Why am I not getting pregnant?
If you're finding yourself searching questions like "why am I not getting pregnant?" or "what's the reason for not getting pregnant when everything is normal?" you're likely frustrated, disheartened, and disappointed. It's hard when you're doing everything you can to get pregnant and nothing seems to be working.
Here, we'll take a look at some different factors that can play a role in making it difficult to get pregnant.
You're Not Trying Long Enough
Most health experts recommend that couples try to get pregnant for six months to a year before entertaining the idea that something could be hindering the process. It's important to understand when a woman can not get pregnant and when a woman can get pregnant, and the exact window of the menstrual cycle during which a pregnancy can begin differs from woman to woman.
If you've been trying to get pregnant for a few months to no avail, try not to stress. Take your time and enjoy the process, and reach out to your doctor if you're over 35 and more than six months pass without you getting pregnant, or if you're under 35 and more than 12 months pass without you getting pregnant.
Many health conditions can cause infertility in both men and women. In men, infertility problems occur when sperm is not produced in large quantities or when sperm have poor mobility. In women, infertility is often caused by problems with ovulation, the time in a woman's cycle when an egg is released from the ovary.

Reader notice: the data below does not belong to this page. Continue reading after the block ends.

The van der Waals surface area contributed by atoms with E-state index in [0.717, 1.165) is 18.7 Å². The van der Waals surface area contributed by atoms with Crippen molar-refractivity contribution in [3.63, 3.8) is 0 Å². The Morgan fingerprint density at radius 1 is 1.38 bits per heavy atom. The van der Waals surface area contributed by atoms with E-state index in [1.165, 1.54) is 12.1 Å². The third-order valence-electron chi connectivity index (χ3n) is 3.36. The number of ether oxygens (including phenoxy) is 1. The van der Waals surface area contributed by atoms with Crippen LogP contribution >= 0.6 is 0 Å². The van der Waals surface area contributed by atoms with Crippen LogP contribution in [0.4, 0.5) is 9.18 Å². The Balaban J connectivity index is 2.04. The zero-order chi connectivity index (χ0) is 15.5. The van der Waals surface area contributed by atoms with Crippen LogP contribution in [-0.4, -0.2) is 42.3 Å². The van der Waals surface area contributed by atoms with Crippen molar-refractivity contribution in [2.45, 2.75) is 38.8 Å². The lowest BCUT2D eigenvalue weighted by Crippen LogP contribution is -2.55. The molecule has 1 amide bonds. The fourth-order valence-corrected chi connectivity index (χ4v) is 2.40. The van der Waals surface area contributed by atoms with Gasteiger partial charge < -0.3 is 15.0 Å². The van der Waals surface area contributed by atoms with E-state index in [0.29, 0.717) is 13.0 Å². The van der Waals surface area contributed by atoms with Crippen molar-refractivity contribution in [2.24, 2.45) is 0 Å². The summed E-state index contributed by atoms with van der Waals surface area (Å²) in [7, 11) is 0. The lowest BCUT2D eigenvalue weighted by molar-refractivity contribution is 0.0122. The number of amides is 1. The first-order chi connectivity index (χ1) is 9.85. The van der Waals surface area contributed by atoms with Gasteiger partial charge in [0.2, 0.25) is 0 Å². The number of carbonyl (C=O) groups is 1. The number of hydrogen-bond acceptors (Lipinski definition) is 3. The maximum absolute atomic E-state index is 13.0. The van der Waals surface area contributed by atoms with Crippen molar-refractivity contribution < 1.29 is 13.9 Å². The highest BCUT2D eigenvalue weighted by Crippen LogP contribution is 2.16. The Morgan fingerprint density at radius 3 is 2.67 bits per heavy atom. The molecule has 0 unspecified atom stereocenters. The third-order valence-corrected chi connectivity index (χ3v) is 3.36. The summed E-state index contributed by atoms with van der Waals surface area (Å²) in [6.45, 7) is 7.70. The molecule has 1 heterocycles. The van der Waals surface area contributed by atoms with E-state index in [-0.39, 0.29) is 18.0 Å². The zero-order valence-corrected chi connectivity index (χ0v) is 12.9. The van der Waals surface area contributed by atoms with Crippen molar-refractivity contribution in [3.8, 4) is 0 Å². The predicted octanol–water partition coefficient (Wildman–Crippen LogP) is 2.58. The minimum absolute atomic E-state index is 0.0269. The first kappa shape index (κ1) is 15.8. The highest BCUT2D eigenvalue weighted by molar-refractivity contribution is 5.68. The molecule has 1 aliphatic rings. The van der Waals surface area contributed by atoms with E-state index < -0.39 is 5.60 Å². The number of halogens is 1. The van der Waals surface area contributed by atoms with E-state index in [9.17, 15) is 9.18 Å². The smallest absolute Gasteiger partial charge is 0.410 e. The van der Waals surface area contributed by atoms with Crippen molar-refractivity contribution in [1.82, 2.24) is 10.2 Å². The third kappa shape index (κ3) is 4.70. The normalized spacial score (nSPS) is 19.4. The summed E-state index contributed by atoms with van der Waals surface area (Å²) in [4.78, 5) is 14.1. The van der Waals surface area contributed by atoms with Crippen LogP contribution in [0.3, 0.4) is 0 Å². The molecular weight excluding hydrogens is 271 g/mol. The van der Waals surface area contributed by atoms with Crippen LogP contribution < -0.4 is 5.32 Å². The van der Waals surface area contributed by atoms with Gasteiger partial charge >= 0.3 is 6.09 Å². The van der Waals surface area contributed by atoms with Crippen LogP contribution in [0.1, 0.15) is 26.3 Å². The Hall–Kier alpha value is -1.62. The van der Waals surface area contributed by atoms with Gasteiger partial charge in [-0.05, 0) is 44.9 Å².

Sometimes, infertility is related to something specific, such as a past illness or medical treatment. Other times, the root cause of infertility is harder to find. Thyroid issues, age, endometriosis, and hormonal issues can all contribute to infertility.
Thankfully, many medications and treatments can make pregnancy more likely for couples who are dealing with infertility. If you've been trying to become pregnant without success, talk with your doctor about whether it's time to explore fertility treatments. Your doctor may have new ideas for you to try, or they may refer you to an endocrinologist, a doctor who specializes in hormonal and fertility issues. An endocrinologist can also help couples who have experienced recurrent pregnancy loss.
The answer to when can a woman not get pregnant is complicated, as age-related fertility decline happens differently from woman to woman. Most women experience peak fertility between their late teens and late twenties.
Many researchers believe that women are born with a finite number of eggs in their ovaries. Over time, fewer eggs remain. The quality of eggs also decreases over time, and eggs that remain later in life are more likely to have chromosomal abnormalities than eggs that are released earlier.
Around age 30, most women experience a decline in fertility. This decline speeds up around age 35. Many women around this age experience regular periods but not getting pregnant, which can be frustrating when you're trying to conceive. As mentioned above, women who want to get pregnant at age 35 or later and do not conceive within six months should talk to their doctor about fertility treatments.